Durable Human (2 book series)

A Plan for Humane Technology

woman holding pen with hands on top of notebook sits next to open laptop

With a new frame of mind, designers can create humane technology. Former Google tech ethicist Tristan Harris wants to teach them how.  

“This talk is about the wisdom we need to steer technology, and our future.” The words from his new message shone brightly from the screen at the 2022 mindfulness in technology conference, Wisdom 2.0.

Harris was back at the place where in 2015, he pulled back the curtain on how tech companies used “persuasive design.” They were in “a race to the bottom of our brainstems to seduce our instincts.”

Their products did not support human well-being, he claimed. “It’s like being on a diet, but you are only handed menus with burgers and fries.” 

Slide from Tristan Harris 2015 Wisdom 2.0 presentation
From the Tristan Harris presentation at Wisdom 2.0 2015

Design as Determinant

In How to Be a Durable Human: Revive and Thrive in the Digital Age Through the Power of Self-Design, tech usability expert Jared Spool defines Design as “the rendering of intent.”

Harris believes tech companies’ intentions were way off when they started Google, Facebook, and other platforms. He should know, having trained in the Stanford University Persuasive Technology Lab.

Since tech products could be accessed for free, users’ personal data were fair game, which companies made unprecedented sums from selling and re-selling. Individuals were hyper-targeted under the guise of “giving users what they want.”

Silicon Valley founders saw tech as a neutral vessel. That users became trapped in polarized filter bubbles was not the platforms’ problem.

The result today: the loudest and meanest social media opinions seem to be the majority. As Harris observes, “we start to believe the extreme voices and stereotypes represent the world.”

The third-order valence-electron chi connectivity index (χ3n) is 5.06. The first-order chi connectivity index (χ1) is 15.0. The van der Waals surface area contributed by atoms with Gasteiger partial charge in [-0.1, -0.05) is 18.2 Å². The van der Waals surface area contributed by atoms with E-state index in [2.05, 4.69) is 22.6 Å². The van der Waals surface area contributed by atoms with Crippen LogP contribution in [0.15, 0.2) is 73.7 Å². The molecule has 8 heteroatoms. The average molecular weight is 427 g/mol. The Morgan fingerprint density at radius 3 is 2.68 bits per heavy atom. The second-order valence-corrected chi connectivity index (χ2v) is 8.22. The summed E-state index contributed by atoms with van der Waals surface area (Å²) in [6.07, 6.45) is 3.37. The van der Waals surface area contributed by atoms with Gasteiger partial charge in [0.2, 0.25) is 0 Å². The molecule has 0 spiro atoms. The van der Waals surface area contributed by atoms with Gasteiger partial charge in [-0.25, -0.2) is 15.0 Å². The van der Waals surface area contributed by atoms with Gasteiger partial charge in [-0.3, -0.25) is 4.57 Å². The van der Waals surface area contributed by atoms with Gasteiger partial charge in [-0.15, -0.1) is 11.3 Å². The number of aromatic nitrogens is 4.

Slide from Tristan Harris talk at Wisdom 2.0 says "We start to believe the extreme voices & stereotypes represent the world."

Besides political turmoil, he blames early Silicon Valley attitudes for creating problems ranging from information overload and addiction, to synthetic charlatans including bots and DeepFakes. 

Over the years, it became standard practice to use psychological sleight of hand to keep users engaged.

Children have been especially affected. Since the dawn of social media, youth mental health has significantly eroded.

Even the brain development of babies has been caught in technology’s web.

Toddler using tablet

Toward Humane Technology

After much thought and consultation, Harris has come up with a plan: for tech designers to Think Differently.  Continue reading

3 Resilience Deposits a Day Help Push Stress Away

Woman with eyes closed sits in meditation pose behind laptop sitting on desk.

Spending a few minutes outdoors, chatting, and taking a nap are simple but powerful ways to fight stress, which has surged in the pandemic.     

Between 2019 and 2020, stress levels of 8 in 10 adults shot upward, according to a Stress in America Harris Poll sponsored by the American Psychological Association. Family pressures have led to record levels of depression and anxiety among children, reports JAMA Pediatrics.